Although originally characterized as inhibitors of MMP activity, TIMPs are known to have distinct MMP-independent functions in biological tissues, being involved in cell growth, migration and apoptosis [21, 22]. TIMP-1 has adipokinetic effects  while TIMP-2 is a potent inhibitor of angiogenesis . Recent studies have identified specific signaling pathways and cell surface binding partners for members of the TIMP family. TIMP-2 binding to the integrin α3β1 is the first description of a cell surface receptor for a TIMP family member [24, 25]. TIMP-2 has also been shown to induce gene expression, promote G1 cell cycle arrest, and inhibit cell migration whilst TIMP-1 binding to CD63 inhibits cell growth and apoptosis . These findings suggest that TIMPs play complex roles in controlling cell fate, acting directly through cell surface receptors and indirectly through modulation of protease activity .
TIMP-2 levels are elevated in the third trimester in women with impaired glucose tolerance and gestational diabetes . Although reports are conflicting, some women with RPL (particularly those with PCOS) demonstrate insulin resistance [3, 27–29]. Insulin resistance may therefore partly explain our observation of raised TIMP-2 levels in those women with a history of RPL. Stojanovic et al  demonstrated that TIMP-2, expressed as a ratio of MMP-2, was strongly correlated with impaired glucose tolerance. Furthermore, a murine model of hyperinsulinaemia and insulin resistance is associated with increased TIMP-1 and -2 levels, suggesting that insulin homeostasis may affect extracellular matrix metabolism via TIMP-mediated processes .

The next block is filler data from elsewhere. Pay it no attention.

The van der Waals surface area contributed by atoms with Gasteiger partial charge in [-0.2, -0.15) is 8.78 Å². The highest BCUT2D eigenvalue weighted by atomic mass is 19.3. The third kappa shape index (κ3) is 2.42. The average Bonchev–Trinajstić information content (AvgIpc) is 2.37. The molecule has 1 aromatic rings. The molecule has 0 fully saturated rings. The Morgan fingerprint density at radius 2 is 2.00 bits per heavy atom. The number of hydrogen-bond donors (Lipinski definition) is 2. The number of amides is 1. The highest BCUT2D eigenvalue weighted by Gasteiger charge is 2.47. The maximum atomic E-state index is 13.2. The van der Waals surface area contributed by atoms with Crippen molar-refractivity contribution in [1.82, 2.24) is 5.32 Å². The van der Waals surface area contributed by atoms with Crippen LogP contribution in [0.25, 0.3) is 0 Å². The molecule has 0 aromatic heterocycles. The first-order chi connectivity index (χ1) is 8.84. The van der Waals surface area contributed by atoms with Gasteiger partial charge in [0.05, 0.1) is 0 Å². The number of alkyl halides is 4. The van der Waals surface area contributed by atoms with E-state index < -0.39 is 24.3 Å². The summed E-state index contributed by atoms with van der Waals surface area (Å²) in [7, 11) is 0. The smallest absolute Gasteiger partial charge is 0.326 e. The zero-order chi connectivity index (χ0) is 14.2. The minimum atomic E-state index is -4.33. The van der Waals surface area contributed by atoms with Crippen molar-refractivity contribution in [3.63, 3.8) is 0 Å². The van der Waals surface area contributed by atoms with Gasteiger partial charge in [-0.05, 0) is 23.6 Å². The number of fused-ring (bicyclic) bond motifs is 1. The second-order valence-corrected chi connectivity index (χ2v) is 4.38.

Our observation of elevated TIMP-2 levels in women with a history of RPL may suggest that functional dysregulation of this protein may contribute to early pregnancy failure by altering matrix remodeling at the implantation site (through regulation of proteinases) and inhibiting angiogenesis (through a direct effect at the choriodecidual interface). TIMP-2 inhibits fibroblast growth factor-stimulated proliferation of human endothelial cells via a MMP-independent signaling mechanism , consistent with this thesis. Control of cellular growth and differentiation by TIMPs via MMP-dependent regulation of insulin growth-factor binding protein availability has also been described .